Multimodal connectivity involving road, river, sea, and air routes is needed to enhance trade in the Bangladesh, Bhutan, India, Nepal (BBIN) sub-region, speakers told a virtual meeting Tuesday.
They said the sub-region's existing trade and connectivity are very poor compared to potential.
Addressing the event organised jointly by Unnayan Shamannay and India's Consumer Unity and Trust Society (CUTS) International, former governor of the Bangladesh Bank Dr Atiur Rahman said despite huge potential, trade among the BBIN countries is much lower than that among the European Union members and also among the Association of Southeast Asian Nations (Asean) states.
He said enhancing trade connectivity among the BBIN countries would benefit not only the business community but also the people of the sub-region.
It would also have positive impacts on employment, domestic demand mobilisation, and the macroeconomic situation as a whole, added Atiur, also the chairperson of Unnayan Shamannay.
He urged all stakeholders in the BBIN countries to enhance trade and collaboration in the context of recovery from the coronavirus-induced economic shock.
"Multimodal connectivity is our target so that we can integrate the supply chains in the region further," he added.
During his visit to Bangladesh in March this year, Indian Prime Minister Narendra Modi and his Bangladesh counterpart Sheikh Hasina emphasised robust regional connectivity to expand trade.
He lauded Hasina's initiatives for multimodal connectivity.
Bangladesh at the time sought greater access to the Indian territory to connect with Nepal and Bhutan and requested Delhi to approve the new routes.
Both leaders stressed the need for signing a trilateral memorandum of understanding involving Bangladesh, India, and Nepal to implement the BBIN Motor Vehicles Agreement.
Dr Khondoker Golam Moazzem, research director at the Centre for Policy Dialogue, told Tuesday's programme Bangladesh had achieved success in bilateral ties but not in regional connectivity.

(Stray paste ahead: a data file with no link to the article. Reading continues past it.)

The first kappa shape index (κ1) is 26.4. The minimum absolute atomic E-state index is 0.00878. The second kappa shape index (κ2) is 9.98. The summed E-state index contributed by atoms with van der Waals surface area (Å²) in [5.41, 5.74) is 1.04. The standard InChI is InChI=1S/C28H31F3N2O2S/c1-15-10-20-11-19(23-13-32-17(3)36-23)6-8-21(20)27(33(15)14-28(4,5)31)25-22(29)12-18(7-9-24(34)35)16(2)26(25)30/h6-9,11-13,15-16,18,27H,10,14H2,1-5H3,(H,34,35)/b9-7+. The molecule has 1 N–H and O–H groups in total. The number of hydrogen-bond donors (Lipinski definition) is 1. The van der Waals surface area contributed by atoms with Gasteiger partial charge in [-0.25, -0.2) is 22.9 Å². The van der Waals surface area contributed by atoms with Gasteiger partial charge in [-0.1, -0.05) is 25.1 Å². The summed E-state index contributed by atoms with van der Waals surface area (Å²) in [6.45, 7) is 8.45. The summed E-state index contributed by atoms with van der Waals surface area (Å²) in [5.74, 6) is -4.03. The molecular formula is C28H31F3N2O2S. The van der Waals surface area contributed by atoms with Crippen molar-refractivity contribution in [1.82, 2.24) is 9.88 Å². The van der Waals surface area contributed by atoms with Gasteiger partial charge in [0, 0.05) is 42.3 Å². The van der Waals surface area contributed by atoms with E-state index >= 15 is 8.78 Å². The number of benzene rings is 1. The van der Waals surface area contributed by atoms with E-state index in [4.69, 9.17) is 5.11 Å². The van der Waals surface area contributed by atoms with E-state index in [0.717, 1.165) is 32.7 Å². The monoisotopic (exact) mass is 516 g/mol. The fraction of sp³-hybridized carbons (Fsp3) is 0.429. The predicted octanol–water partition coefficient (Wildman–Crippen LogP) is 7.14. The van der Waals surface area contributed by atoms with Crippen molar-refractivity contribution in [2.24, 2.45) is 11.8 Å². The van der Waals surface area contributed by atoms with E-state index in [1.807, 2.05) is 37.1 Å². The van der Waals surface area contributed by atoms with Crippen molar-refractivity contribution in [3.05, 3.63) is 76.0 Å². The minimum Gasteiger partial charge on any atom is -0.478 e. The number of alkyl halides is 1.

He said at least one instance of success is needed in this respect and also shed light on the BBIN Motor Vehicles Agreement.
He said India, Nepal, and Bhutan should contribute to developing trade infrastructure in Bangladesh as they would also benefit from that.
The BBIN Motor Vehicles Agreement was signed in 2015 to facilitate unrestricted cross-border movement of cargo, passengers, and personal vehicles among the four countries.
Under the agreement, trucks carrying export-import or transit cargo can move within the territories of other countries without trans-shipping to local trucks at border land ports.
But the agreement's implementation is delayed as the countries are working to clarify some of the provisions that are supposed to be elaborated in protocols.
"Unless Bangladeshi trucks directly carry export goods to their destinations, export volumes will not pick up. We want to send goods to India directly via ships," Ahsan Khan Chowdhury, chief executive officer at Pran Group, told the event.
Neelima Akhter, additional secretary to the Road Transport and Highways Division, pointed out that along with dealing with infrastructural challenges, the discourse on trade connectivity among the BBIN countries should ensure adequate attention to inter-country tax management issues.
Commodore Golam Sadque, chairman at Bangladesh Inland Water Transport Authority, emphasised the role of private sector innovation to further facilitate trans-boundary trade in the sub-region.
Matlub Ahmed, president at the India-Bangladesh Chamber of Commerce and Industry, welcomed further research and dialogue on trans-boundary trade and commerce.
He said private sector linkages among the BBIN nations need to be facilitated.
Robart Shuvro Guda, Unnayan Shamannay's lead economist, shared the challenges and prospects of multimodal connectivity based on findings from a survey conducted on four land ports, four river ports, three sea ports, and a trade hub in Bangladesh.
Since January last year, CUTS International, with support from the UK's Foreign, Commonwealth and Development Office, has been implementing a project titled "Enabling a Political Economy Discourse for Multi-modal Connectivity in the BBIN Sub-region (M-Connect)". Unnayan Shamannay, Bhutan Media and Communications Institute, and Nepal Economic Forum are the project partners.
The project partners have identified four critical transport corridors in the BBIN sub-region and have conducted primary and secondary research in more than 50 strategic locations.
The four proposed multimodal corridors are Kathmandu to Chattogram or Mongla via Banglabandha; Kathmandu to Visakhapatnam via Kolkata-Haldia; Bhutan or Northeast India to Mongla or Chattogram via Jogighopa, Tamabil; and Kolkata to Agartala via Benapole, Chattogram, Ashuganj, Akhaura.
The research conducted by the project partners provides critical information on the current status of infrastructure and connectivity of the four corridors, the existing gaps, and also ways to mitigate infrastructure and other gaps in the BBIN sub-region with respect to taking the multimodal connectivity discourse forward.